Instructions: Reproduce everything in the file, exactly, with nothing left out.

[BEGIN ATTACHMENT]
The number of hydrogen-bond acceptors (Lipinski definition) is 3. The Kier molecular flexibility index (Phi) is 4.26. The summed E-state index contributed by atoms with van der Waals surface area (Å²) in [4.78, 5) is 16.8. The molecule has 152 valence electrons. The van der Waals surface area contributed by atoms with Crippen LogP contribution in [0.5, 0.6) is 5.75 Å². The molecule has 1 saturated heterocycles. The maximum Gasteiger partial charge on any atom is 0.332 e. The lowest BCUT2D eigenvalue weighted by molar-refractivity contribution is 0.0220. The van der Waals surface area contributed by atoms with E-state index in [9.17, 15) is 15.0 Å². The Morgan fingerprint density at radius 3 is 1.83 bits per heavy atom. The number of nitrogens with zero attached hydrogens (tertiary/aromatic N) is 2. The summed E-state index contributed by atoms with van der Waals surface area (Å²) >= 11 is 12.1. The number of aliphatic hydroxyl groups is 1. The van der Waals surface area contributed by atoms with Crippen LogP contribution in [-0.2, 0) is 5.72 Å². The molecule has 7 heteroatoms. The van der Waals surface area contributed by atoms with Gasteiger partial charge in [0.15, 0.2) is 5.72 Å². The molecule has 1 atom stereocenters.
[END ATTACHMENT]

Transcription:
The number of hydrogen-bond acceptors (Lipinski definition) is 3. The Kier molecular flexibility index (Phi) is 4.26. The summed E-state index contributed by atoms with van der Waals surface area (Å²) in [4.78, 5) is 16.8. The molecule has 152 valence electrons. The van der Waals surface area contributed by atoms with Crippen LogP contribution in [0.5, 0.6) is 5.75 Å². The molecule has 1 saturated heterocycles. The maximum Gasteiger partial charge on any atom is 0.332 e. The lowest BCUT2D eigenvalue weighted by molar-refractivity contribution is 0.0220. The van der Waals surface area contributed by atoms with E-state index in [9.17, 15) is 15.0 Å². The Morgan fingerprint density at radius 3 is 1.83 bits per heavy atom. The number of nitrogens with zero attached hydrogens (tertiary/aromatic N) is 2. The summed E-state index contributed by atoms with van der Waals surface area (Å²) >= 11 is 12.1. The number of aliphatic hydroxyl groups is 1. The van der Waals surface area contributed by atoms with Crippen LogP contribution in [-0.2, 0) is 5.72 Å². The molecule has 7 heteroatoms. The van der Waals surface area contributed by atoms with Gasteiger partial charge in [0.15, 0.2) is 5.72 Å². The molecule has 1 atom stereocenters.